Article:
author = "Eason, {Sarah H.} and John Sabatini and Lindsay Goldberg and Kelly Bruce and Cutting, {Laurie E.}",
year = "2013",
month = "5",
doi = "10.1080/10888438.2011.652722",
language = "English (US)",
volume = "17",
pages = "199--223",
journal = "Scientific Studies of Reading",
issn = "1088-8438",
publisher = "Routledge",
number = "3",

}

TY - JOUR

T1 - Examining the Relationship Between Word Reading Efficiency and Oral Reading Rate in Predicting Comprehension Among Different Types of Readers

AU - Eason, Sarah H.

AU - Sabatini, John

AU - Goldberg, Lindsay

AU - Bruce, Kelly

AU - Cutting, Laurie E.

PY - 2013/5

Y1 - 2013/5

N2 - To further explore contextual reading rate, an important aspect of reading fluency, we examined the relationship between word reading efficiency (WRE) and contextual oral reading rate (ORR), the degree to which they overlap across different comprehension measures, whether oral language (semantics and syntax) predicts ORR beyond contributions of word-level skills, and whether the WRE-ORR relationship varies based on different reader profiles. Assessing reading and language of average readers, poor decoders, and poor comprehenders, ages 10 to 14, ORR was the strongest predictor of comprehension across various formats; WRE contributed no unique variance after taking ORR into account. Findings indicated that semantics, not syntax, contributed to ORR. Poor comprehenders performed below average on measures of ORR, despite average WRE, expanding previous findings suggesting specific weaknesses in ORR for this group. Together, findings suggest that ORR draws upon skills beyond those captured by WRE and suggests a role for oral language (semantics) in ORR.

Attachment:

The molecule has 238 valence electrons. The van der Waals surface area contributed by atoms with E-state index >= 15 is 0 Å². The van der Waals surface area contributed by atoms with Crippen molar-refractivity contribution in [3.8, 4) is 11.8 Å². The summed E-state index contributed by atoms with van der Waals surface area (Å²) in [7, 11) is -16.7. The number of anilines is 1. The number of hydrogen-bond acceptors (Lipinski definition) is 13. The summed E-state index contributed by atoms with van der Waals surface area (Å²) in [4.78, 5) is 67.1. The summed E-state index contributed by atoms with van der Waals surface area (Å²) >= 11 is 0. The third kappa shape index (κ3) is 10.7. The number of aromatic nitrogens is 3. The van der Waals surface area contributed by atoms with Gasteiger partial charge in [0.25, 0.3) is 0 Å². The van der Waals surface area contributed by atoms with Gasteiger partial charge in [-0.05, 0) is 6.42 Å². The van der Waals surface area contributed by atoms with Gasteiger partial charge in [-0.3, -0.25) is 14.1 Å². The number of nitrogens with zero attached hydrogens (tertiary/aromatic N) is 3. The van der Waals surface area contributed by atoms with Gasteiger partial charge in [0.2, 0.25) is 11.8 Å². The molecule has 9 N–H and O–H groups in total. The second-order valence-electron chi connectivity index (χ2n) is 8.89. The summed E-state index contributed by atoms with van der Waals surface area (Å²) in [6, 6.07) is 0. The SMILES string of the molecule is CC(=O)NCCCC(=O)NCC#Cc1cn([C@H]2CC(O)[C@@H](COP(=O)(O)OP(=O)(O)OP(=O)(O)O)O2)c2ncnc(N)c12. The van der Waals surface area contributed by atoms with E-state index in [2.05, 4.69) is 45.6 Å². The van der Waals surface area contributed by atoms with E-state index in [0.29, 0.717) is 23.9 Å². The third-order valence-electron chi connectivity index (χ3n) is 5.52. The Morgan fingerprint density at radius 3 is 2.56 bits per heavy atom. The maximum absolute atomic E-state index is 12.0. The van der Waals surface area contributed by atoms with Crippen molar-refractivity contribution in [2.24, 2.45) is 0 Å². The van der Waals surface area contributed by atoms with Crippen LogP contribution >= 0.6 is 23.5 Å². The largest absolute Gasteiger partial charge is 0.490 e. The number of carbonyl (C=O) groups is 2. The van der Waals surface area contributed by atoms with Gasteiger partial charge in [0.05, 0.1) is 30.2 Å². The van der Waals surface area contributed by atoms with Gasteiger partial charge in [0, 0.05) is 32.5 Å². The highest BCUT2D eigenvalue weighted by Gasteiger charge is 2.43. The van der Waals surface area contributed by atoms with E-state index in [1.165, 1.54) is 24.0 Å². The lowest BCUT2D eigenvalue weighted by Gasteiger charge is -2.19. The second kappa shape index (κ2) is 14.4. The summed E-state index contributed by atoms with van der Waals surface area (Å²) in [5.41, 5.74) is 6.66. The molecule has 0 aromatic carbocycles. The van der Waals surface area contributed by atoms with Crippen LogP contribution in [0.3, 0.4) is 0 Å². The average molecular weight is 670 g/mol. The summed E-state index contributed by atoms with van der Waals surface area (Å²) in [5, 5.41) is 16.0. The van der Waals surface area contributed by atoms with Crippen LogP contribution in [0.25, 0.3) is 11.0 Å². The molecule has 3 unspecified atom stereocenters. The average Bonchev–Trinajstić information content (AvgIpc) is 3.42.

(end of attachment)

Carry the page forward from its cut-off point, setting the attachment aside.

AB - To further explore contextual reading rate, an important aspect of reading fluency, we examined the relationship between word reading efficiency (WRE) and contextual oral reading rate (ORR), the degree to which they overlap across different comprehension measures, whether oral language (semantics and syntax) predicts ORR beyond contributions of word-level skills, and whether the WRE-ORR relationship varies based on different reader profiles. Assessing reading and language of average readers, poor decoders, and poor comprehenders, ages 10 to 14, ORR was the strongest predictor of comprehension across various formats; WRE contributed no unique variance after taking ORR into account. Findings indicated that semantics, not syntax, contributed to ORR. Poor comprehenders performed below average on measures of ORR, despite average WRE, expanding previous findings suggesting specific weaknesses in ORR for this group. Together, findings suggest that ORR draws upon skills beyond those captured by WRE and suggests a role for oral language (semantics) in ORR.

UR - http://www.scopus.com/inward/record.url?scp=84876110417&partnerID=8YFLogxK

UR - http://www.scopus.com/inward/citedby.url?scp=84876110417&partnerID=8YFLogxK

U2 - 10.1080/10888438.2011.652722

DO - 10.1080/10888438.2011.652722

M3 - Article

C2 - 23667307

AN - SCOPUS:84876110417

VL - 17

SP - 199

EP - 223

JO - Scientific Studies of Reading

JF - Scientific Studies of Reading

SN - 1088-8438

IS - 3

ER -